“On Tuesday the NDP is tabling a bill in Province House that would have minimum wage rise every January from the current $10.70 to $11.70 in 2017, $13.35 in 2018, and $15 in 2019, as well as repeal a different wage for inexperienced employees,” reports Haley Ryan for Metro.
1. Fort McMurray Fire
Stephen Kimber looks at the almost incomprehensible scale of the disaster, and at gestures of help.
2. Violence and structural racism
Chris Parsons has reworked a piece I linked to last week into an article for a wider Canadian audience via Vice:
Halifax is a city facing an affordable housing crisis. It’s a city just a few years removed from a bloody feud between two families, the Melvins and the Marriotts: two drug dealing, biker gang-connected families from the poor, mostly white suburb of Spryfield. It’s a city where some bosses won’t hire employees who have to take public transit to work. It is also a city in the midst of huge condo boom and a city where despite widespread opposition, the federal, provincial and municipal governments have committed a combined $400 million to help build a privately owned convention centre than no one wants.
Blindly praising urban renewal requires one to ignore a number of facts: While a wealthy developer received hundreds of millions of dollars to build a hotel and convention centre from all three levels of government Nova Scotia’s ruling Liberal Party have cut funding from a 33 year old African Nova Scotian run community organization that helps people Preston and Cherrybrook find jobs. In recent budgets we’ve seen no new funding for public housing, no new money from the province to improve public transit to Halifax’s working class and poor suburbs, and no additional support to create jobs in predominantly black or poor neighbourhoods. The province refused to provide help to Harbour City Homes, a north end Halifax co-op which provides co-op housing for low income residents. And in a huge battle waged by community groups for access to a closed-down public school—largely organized by black and Indigenous community members—the developers won.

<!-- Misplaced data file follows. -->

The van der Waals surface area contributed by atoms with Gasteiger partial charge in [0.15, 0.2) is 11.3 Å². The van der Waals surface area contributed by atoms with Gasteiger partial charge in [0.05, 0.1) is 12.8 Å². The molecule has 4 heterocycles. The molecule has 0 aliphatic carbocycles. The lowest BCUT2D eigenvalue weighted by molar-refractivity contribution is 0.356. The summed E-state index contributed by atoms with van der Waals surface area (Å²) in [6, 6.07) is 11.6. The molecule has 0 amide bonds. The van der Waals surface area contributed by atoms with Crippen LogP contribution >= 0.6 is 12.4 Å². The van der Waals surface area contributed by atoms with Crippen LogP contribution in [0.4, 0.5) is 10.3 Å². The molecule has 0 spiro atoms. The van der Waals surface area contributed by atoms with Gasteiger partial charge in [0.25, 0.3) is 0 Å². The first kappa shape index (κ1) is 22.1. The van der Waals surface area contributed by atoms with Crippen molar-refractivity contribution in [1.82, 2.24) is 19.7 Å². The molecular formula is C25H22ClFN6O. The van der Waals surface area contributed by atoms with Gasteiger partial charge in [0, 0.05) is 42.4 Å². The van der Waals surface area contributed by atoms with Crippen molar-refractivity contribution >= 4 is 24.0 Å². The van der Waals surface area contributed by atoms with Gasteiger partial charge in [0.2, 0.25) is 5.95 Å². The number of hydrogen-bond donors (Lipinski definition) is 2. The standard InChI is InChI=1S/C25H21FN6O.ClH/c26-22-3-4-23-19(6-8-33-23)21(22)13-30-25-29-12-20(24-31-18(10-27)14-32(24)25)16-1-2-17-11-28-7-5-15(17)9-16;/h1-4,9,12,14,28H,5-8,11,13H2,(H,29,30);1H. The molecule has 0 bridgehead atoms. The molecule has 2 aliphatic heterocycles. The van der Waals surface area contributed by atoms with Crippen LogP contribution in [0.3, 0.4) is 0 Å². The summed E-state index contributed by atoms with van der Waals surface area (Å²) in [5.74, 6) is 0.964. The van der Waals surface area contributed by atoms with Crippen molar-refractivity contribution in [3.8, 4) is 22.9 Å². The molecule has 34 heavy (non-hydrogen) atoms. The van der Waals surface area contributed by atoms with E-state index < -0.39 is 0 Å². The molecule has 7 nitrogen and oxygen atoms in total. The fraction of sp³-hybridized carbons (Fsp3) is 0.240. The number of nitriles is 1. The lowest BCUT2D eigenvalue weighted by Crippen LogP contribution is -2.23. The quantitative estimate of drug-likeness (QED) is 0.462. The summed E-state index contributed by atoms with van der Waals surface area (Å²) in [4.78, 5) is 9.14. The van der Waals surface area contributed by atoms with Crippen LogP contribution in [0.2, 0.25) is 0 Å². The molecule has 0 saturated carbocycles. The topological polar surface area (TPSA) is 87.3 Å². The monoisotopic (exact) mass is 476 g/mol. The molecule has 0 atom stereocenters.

I’ve been sickened in the last few week with comments I’ve heard and read insinuating that, because the most recent shooting deaths in Halifax involved people allegedly involved in the sale of illicit drugs, they brought it upon themselves… Every time I hear it I know that it’s bullshit. We make choices, but those choices are constrained by the structures we live under. The choices I’ve made that make me safe — to go to university (twice), to live in downtown Halifax, to work for political organizations that pay me a living wage — are choices that were available to me. Those choices aren’t available to everyone.
The politics, economics and geography of this city put hard constraints on the choices people get to make and to pretend otherwise is to fundamentally misunderstand what violence is and the way that it intersects with class and race.
City Council (1pm, City Hall) — I plan to be present and live-blogging via the Examiner’s Twitter account, @hfxExaminer, but I’m also hoping to catch the habeas corpus call over at the courthouse.
Private and Local Bills (11am, One Government Place) — under consideration is Bill No. 176, Otter Lake Landfill Act, introduced by Iain Rankin. I can’t this morning find the text of the bill, but here’s what Rankin said about it last week:
Why do I bring this forward? We are at a point now where there is less volume going in; there is more source separation; the cells that we are going to develop now, cells seven, eight, and nine, are indeed larger — so, the timing that it is going to fill these cells will go beyond the 25 years. We understand that; the community understands that. There is nothing contractual to actually close the landfill down in 25 years, nor is it in the public interest to prematurely close the landfill when there is capacity left and the significant funding it cost to build new cells and to site a new landfill. What I think is fair in the balance of considerations is the certainty for people to know that when the landfill becomes full, that it is full, then that would be a full stop.
It is important to mention here when we are talking about proposed vertical expansion that when there was public consultation, two years ago, 80 per cent of the people who went to public consultation, all over HRM, not just the affected community, but 80 per cent of the respondents were opposed to vertical expansion. So, again, I am ingraining in legislation the inability for a permanent cell extension on any of the cells that will be built in Otter Lake.
Legislature sits (1-6pm, Province House)
Globalization (6pm, Lord Nelson Hotel) — Michelle Eagan, from American University, will talk on “From single markets to transatlantic markets: lessons from the US and EU.”
In the harbour
Short one today.